Ceil Severns Was Among 107 Veterans Who Took Ceremonial Trip To Washington, DC
Submitted By Joliet Area Community Hospice
“It was like a dream.” That was how Ceil Severns of Shorewood described the feeling she had after being recognized by Honor Flight Chicago earlier this month.
More than 100 veterans of Word War II and the Korean War were presented with a day trip to Washington, D.C., for a day of honor.
Severns, who joined the U.S. Marines in 1944, was one of two female veterans who took part in the Oct. 5 Honor Flight.
The day began with donuts, coffee and entertainment by the Legacy Girls. The group, similar to the Andrew Sisters, sang music of the 1940’s. Severns said she knew all the words because her family regularly listened to the music on the radio. She enjoyed singing along with the group before boarding an airplane on its way to the nation’s capital.
After joining the Marines on her 20th birthday, Severns was stationed at Camp Pendleton near Oceanside, California. She worked in the office at Marine Corps Base Camp Pendleton and that is where she met her husband, Merle Severns.
He was coming back from his tour in the South Pacific, and Ceil said she was the first “lady” Marine that her husband ever saw.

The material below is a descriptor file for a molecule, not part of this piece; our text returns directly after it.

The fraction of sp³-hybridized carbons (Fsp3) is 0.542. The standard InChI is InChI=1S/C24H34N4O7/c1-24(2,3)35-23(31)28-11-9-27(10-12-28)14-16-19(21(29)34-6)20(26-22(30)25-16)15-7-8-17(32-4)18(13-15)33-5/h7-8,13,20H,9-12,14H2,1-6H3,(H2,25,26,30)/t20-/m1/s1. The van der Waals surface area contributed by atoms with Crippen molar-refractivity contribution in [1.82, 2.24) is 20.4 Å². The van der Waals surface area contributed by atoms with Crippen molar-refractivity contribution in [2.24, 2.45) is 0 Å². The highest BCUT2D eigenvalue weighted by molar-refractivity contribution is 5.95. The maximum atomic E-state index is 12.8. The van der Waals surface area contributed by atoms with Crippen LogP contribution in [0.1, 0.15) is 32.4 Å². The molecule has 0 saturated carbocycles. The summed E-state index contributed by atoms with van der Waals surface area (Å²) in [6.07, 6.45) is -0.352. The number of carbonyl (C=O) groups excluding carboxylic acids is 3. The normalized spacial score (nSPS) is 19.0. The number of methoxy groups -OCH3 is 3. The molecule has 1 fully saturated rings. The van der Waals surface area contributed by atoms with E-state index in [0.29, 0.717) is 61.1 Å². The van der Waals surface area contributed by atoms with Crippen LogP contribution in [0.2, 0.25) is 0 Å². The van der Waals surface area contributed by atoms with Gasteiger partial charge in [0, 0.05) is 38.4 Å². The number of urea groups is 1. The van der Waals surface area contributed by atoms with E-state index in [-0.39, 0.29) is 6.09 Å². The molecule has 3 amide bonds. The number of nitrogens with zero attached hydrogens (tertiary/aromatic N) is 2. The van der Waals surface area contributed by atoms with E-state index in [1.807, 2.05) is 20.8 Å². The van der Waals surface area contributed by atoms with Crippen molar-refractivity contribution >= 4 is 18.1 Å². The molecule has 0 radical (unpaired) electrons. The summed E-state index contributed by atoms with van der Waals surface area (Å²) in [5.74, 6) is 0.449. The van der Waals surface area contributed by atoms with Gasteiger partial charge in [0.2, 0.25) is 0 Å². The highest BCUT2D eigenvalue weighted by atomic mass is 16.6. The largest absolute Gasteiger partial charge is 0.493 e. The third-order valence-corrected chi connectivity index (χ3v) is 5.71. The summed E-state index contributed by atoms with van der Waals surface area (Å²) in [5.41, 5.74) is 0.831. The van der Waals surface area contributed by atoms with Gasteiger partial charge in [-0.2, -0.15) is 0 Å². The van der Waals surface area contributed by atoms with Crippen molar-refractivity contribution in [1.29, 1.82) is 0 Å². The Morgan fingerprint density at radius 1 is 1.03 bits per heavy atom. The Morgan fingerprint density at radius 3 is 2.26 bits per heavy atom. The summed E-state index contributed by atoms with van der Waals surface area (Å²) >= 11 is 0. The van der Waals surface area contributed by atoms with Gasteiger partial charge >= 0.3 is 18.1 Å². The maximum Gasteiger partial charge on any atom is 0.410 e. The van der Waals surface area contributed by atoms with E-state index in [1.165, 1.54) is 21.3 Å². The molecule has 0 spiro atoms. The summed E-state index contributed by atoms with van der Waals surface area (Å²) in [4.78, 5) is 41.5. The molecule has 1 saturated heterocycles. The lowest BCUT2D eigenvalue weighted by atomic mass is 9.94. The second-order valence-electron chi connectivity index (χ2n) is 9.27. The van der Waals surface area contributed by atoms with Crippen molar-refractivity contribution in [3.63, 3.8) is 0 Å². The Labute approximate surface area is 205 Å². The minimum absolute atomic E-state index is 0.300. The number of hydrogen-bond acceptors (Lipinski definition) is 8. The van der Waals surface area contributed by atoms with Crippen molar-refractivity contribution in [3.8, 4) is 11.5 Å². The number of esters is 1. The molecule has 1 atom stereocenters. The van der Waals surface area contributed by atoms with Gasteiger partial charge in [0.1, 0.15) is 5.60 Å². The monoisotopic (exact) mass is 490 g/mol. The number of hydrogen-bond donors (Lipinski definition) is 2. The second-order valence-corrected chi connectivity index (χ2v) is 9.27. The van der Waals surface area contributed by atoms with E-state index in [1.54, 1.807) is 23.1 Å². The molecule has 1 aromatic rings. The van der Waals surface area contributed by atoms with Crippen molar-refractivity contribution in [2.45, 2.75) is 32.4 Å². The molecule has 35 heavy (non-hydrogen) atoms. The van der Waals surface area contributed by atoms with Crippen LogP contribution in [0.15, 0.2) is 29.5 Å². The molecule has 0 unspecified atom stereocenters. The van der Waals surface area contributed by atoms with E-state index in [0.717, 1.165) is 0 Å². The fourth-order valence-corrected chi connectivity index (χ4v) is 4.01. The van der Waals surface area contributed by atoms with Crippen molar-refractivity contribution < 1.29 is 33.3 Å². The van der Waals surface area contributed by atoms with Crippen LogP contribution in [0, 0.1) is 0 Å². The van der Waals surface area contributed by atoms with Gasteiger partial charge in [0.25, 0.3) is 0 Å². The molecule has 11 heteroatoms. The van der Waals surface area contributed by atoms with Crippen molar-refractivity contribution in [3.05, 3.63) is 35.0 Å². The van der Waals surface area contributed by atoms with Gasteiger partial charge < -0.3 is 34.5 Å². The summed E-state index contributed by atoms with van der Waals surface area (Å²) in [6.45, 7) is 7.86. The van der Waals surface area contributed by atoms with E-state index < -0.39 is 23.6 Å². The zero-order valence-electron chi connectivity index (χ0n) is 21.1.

Ceil said it was love at first sight.
They got married just three weeks later and had two children. The couple traveled all over Europe and were stationed in California, Guam, Germany and Maryland. Merle was in the military for 33 years; six years in the Marines and the remainder in the U.S. Army. He served during World War II, the Korean War and the Vietnam. After Merle retired, the couple headed back to Ceils hometown of Joliet.
During the recent Honor Flight, the group arrived to Washington, D.C., and were transferred by motor coach to various war monuments.
Ceil used the word “marvelous” numerous times to describe the sights. She said the capital is full of history, adding that she was happy to see the parents of young children allowing them to learn the history of the country by visiting these monuments.
One part of the trip that amazed the Shorewood resident was when Honor Flight volunteers presented her with a plaque honoring her husband during a ceremony of servicemen standing at attention and singing “God Bless America.”
On the return to Midway Airport later that evening, the veterans were welcomed by military personnel, Girl Scouts, Boy Scouts, ROTC members, a band, and of course family and friends.
Ceil said she had to pinch herself to make certain she was actually living through this wonderful day. She said her sister’s family were there, along with staff and volunteers from Joliet Area Community Hospice and her caregiver, Paula Korycki. The well-wishers were holding signs and posters welcoming her home.
Marguerite Kronberger, chaplain at JACH, was instrumental in Ceil’s application for the Honor Flight.
“It was an outstanding event,” Kronberger said. “Ceil had tears of joy, and was so happy and proud of her service.”
During the flight, mail call letters were distributed to the veterans. Ceil said she received hundreds of letters from hospice staff and volunteers, which she joked will keep her busy reading for a while.